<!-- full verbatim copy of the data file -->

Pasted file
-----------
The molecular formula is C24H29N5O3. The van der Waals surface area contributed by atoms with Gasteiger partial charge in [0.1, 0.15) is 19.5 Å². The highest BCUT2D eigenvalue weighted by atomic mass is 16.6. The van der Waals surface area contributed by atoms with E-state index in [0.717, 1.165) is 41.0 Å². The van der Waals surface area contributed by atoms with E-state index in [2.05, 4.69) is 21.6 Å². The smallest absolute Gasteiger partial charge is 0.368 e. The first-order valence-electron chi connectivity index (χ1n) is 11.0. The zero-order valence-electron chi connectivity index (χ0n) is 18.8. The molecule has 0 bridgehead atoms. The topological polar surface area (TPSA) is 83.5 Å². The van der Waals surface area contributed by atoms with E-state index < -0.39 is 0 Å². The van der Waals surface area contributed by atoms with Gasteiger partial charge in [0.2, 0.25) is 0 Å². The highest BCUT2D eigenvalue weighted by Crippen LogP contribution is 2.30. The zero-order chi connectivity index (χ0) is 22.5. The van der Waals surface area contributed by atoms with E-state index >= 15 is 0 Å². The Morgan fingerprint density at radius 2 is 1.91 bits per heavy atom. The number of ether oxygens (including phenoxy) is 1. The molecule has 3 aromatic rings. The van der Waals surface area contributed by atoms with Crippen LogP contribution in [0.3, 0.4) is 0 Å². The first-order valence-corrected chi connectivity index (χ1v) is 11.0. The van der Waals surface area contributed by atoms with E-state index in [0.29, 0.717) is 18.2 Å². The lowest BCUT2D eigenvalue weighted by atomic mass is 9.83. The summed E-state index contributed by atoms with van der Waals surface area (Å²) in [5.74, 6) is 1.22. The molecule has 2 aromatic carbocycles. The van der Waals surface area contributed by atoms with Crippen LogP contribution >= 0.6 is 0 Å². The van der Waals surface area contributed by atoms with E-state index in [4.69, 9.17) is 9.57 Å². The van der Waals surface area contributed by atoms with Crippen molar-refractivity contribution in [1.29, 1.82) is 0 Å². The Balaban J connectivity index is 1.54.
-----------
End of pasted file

The molecular formula is C24H29N5O3. The van der Waals surface area contributed by atoms with Gasteiger partial charge in [0.1, 0.15) is 19.5 Å². The highest BCUT2D eigenvalue weighted by atomic mass is 16.6. The van der Waals surface area contributed by atoms with E-state index in [0.717, 1.165) is 41.0 Å². The van der Waals surface area contributed by atoms with E-state index in [2.05, 4.69) is 21.6 Å². The smallest absolute Gasteiger partial charge is 0.368 e. The first-order valence-electron chi connectivity index (χ1n) is 11.0. The zero-order valence-electron chi connectivity index (χ0n) is 18.8. The molecule has 0 bridgehead atoms. The topological polar surface area (TPSA) is 83.5 Å². The van der Waals surface area contributed by atoms with E-state index < -0.39 is 0 Å². The van der Waals surface area contributed by atoms with Gasteiger partial charge in [0.2, 0.25) is 0 Å². The highest BCUT2D eigenvalue weighted by Crippen LogP contribution is 2.30. The zero-order chi connectivity index (χ0) is 22.5. The van der Waals surface area contributed by atoms with E-state index >= 15 is 0 Å². The Morgan fingerprint density at radius 2 is 1.91 bits per heavy atom. The number of ether oxygens (including phenoxy) is 1. The molecule has 3 aromatic rings. The van der Waals surface area contributed by atoms with Crippen LogP contribution in [0.3, 0.4) is 0 Å². The first-order valence-corrected chi connectivity index (χ1v) is 11.0. The van der Waals surface area contributed by atoms with E-state index in [0.29, 0.717) is 18.2 Å². The lowest BCUT2D eigenvalue weighted by atomic mass is 9.83. The summed E-state index contributed by atoms with van der Waals surface area (Å²) in [5.74, 6) is 1.22. The molecule has 2 aromatic carbocycles. The van der Waals surface area contributed by atoms with Crippen LogP contribution >= 0.6 is 0 Å². The van der Waals surface area contributed by atoms with E-state index in [4.69, 9.17) is 9.57 Å². The van der Waals surface area contributed by atoms with Crippen molar-refractivity contribution in [1.29, 1.82) is 0 Å². The Balaban J connectivity index is 1.54.